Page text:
Thanks for the responses.
David A. Black wrote:
On Fri, 9 Nov 2007, 7stud – wrote:
Yet, in pickaxe2 on p. 445, the book lists inherited as a class method
The term “class method” can refer to either of two things: an instance
method of Class, or a singleton method of a given class.
Wouldn’t it be more proper to call an instance method of Class a “Class
method” rather than a ‘class method’. In any case, I don’t think your
explanation applies to the page I referenced in pickaxe2. Every class
in the reference section starts with the class name a the beginning of a
section, and then the methods for the class are listed on the subsequent
pages. But the methods are divided into the categories: Class methods,
Instance methods, and Private methods. On p. 445, it says:
class Class < Module
Based on your explanation, I think that is a clear case for the errata.
In fact, I checked ri, and ri produces this:
allocate, inherited, initialize_copy, new, superclass
When you call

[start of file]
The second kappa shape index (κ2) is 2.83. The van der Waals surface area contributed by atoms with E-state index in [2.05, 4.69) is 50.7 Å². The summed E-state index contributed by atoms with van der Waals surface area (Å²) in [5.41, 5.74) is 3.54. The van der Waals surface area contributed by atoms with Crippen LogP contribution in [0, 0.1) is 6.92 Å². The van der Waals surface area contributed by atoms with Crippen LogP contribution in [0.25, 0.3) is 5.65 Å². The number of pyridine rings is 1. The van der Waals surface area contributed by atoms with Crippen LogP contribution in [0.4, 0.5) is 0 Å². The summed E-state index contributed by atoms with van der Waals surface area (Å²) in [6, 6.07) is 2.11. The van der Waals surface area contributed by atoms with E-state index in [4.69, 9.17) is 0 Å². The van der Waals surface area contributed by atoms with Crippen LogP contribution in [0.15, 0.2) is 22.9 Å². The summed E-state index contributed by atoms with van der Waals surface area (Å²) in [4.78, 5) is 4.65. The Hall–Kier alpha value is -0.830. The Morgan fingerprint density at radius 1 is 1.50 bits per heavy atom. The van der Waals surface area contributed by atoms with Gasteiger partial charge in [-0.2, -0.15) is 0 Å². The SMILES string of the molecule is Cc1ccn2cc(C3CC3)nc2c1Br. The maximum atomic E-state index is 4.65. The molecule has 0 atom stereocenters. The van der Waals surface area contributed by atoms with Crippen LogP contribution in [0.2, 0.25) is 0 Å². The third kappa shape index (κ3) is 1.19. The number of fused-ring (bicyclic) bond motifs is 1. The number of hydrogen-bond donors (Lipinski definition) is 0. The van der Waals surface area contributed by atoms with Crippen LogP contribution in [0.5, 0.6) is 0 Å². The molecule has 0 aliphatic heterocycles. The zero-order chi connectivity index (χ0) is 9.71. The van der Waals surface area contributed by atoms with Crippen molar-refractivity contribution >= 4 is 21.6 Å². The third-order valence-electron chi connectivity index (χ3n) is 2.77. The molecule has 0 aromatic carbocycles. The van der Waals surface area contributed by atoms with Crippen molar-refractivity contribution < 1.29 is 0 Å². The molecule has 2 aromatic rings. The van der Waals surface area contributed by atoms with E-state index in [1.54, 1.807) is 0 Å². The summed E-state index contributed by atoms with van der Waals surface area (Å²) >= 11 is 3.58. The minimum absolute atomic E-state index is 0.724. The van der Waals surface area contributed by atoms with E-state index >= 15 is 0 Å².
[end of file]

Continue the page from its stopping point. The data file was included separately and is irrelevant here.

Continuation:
them, the technique is the same:
puts “I’m an instance method of Class”
puts “I’m a singleton method of C”
Ok, thanks. That explains why the inherit method in Class, when
overridden in a user defined class, must be defined using the ‘class
method’ syntax, e.g. UserClass.inherit. I thought the method in Class
was named Class.inherit (because pickaxe2 said so), and in order to
override that in a user defined class, you defined it with the same
syntax, e.g. MyClass.inherit.
So… when you do this:
def inherited …
you’re defining an instance method called “inherited”, and all
instances of Class – that is, all classes – will have that method.
When you define Class.inherited, you’re defining a singleton method on
Class. The only thing that would be affected by that would be if you
created a subclass of Class – but Ruby doesn’t permit that.
Ok. Thanks for clearing things up.